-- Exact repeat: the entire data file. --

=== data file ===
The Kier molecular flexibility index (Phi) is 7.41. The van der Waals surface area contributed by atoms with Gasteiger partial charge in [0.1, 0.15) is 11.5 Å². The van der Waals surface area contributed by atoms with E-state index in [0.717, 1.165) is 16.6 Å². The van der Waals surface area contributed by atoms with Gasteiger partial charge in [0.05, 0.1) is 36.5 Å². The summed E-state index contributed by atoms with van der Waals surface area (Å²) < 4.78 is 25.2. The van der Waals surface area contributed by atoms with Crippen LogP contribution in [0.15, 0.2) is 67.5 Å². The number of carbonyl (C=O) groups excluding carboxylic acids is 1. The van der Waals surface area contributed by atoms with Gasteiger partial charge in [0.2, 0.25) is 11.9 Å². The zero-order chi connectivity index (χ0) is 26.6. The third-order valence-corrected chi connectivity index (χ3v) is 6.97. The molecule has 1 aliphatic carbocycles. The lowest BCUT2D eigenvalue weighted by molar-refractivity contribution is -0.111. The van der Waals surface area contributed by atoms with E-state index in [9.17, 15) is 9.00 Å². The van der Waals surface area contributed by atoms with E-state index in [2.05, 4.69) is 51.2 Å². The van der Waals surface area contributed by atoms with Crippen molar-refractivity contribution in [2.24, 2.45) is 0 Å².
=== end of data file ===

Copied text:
The Kier molecular flexibility index (Phi) is 7.41. The van der Waals surface area contributed by atoms with Gasteiger partial charge in [0.1, 0.15) is 11.5 Å². The van der Waals surface area contributed by atoms with E-state index in [0.717, 1.165) is 16.6 Å². The van der Waals surface area contributed by atoms with Gasteiger partial charge in [0.05, 0.1) is 36.5 Å². The summed E-state index contributed by atoms with van der Waals surface area (Å²) < 4.78 is 25.2. The van der Waals surface area contributed by atoms with Crippen LogP contribution in [0.15, 0.2) is 67.5 Å². The number of carbonyl (C=O) groups excluding carboxylic acids is 1. The van der Waals surface area contributed by atoms with Gasteiger partial charge in [0.2, 0.25) is 11.9 Å². The zero-order chi connectivity index (χ0) is 26.6. The third-order valence-corrected chi connectivity index (χ3v) is 6.97. The molecule has 1 aliphatic carbocycles. The lowest BCUT2D eigenvalue weighted by molar-refractivity contribution is -0.111. The van der Waals surface area contributed by atoms with E-state index in [9.17, 15) is 9.00 Å². The van der Waals surface area contributed by atoms with E-state index in [2.05, 4.69) is 51.2 Å². The van der Waals surface area contributed by atoms with Crippen molar-refractivity contribution in [2.24, 2.45) is 0 Å².